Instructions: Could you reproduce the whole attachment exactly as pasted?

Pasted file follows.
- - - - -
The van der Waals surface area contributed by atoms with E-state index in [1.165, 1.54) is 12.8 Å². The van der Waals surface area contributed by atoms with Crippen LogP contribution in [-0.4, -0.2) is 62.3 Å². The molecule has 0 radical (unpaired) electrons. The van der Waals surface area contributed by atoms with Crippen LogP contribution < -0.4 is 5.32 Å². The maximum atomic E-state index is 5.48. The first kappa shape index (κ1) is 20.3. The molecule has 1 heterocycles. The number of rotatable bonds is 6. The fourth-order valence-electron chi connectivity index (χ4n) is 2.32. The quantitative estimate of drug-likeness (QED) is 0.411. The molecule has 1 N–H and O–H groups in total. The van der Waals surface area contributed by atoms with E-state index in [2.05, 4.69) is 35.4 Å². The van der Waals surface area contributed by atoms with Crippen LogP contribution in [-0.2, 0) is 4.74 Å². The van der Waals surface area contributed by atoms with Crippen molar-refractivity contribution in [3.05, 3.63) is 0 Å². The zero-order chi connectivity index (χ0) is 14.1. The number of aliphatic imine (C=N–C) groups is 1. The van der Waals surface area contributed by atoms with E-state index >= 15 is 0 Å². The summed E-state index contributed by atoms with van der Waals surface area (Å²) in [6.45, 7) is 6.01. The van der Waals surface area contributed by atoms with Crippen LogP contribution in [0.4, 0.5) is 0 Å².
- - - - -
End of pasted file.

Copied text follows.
The van der Waals surface area contributed by atoms with E-state index in [1.165, 1.54) is 12.8 Å². The van der Waals surface area contributed by atoms with Crippen LogP contribution in [-0.4, -0.2) is 62.3 Å². The molecule has 0 radical (unpaired) electrons. The van der Waals surface area contributed by atoms with Crippen LogP contribution < -0.4 is 5.32 Å². The maximum atomic E-state index is 5.48. The first kappa shape index (κ1) is 20.3. The molecule has 1 heterocycles. The number of rotatable bonds is 6. The fourth-order valence-electron chi connectivity index (χ4n) is 2.32. The quantitative estimate of drug-likeness (QED) is 0.411. The molecule has 1 N–H and O–H groups in total. The van der Waals surface area contributed by atoms with E-state index in [2.05, 4.69) is 35.4 Å². The van der Waals surface area contributed by atoms with Crippen LogP contribution in [-0.2, 0) is 4.74 Å². The van der Waals surface area contributed by atoms with Crippen molar-refractivity contribution in [3.05, 3.63) is 0 Å². The zero-order chi connectivity index (χ0) is 14.1. The number of aliphatic imine (C=N–C) groups is 1. The van der Waals surface area contributed by atoms with E-state index >= 15 is 0 Å². The summed E-state index contributed by atoms with van der Waals surface area (Å²) in [6.45, 7) is 6.01. The van der Waals surface area contributed by atoms with Crippen LogP contribution in [0.4, 0.5) is 0 Å².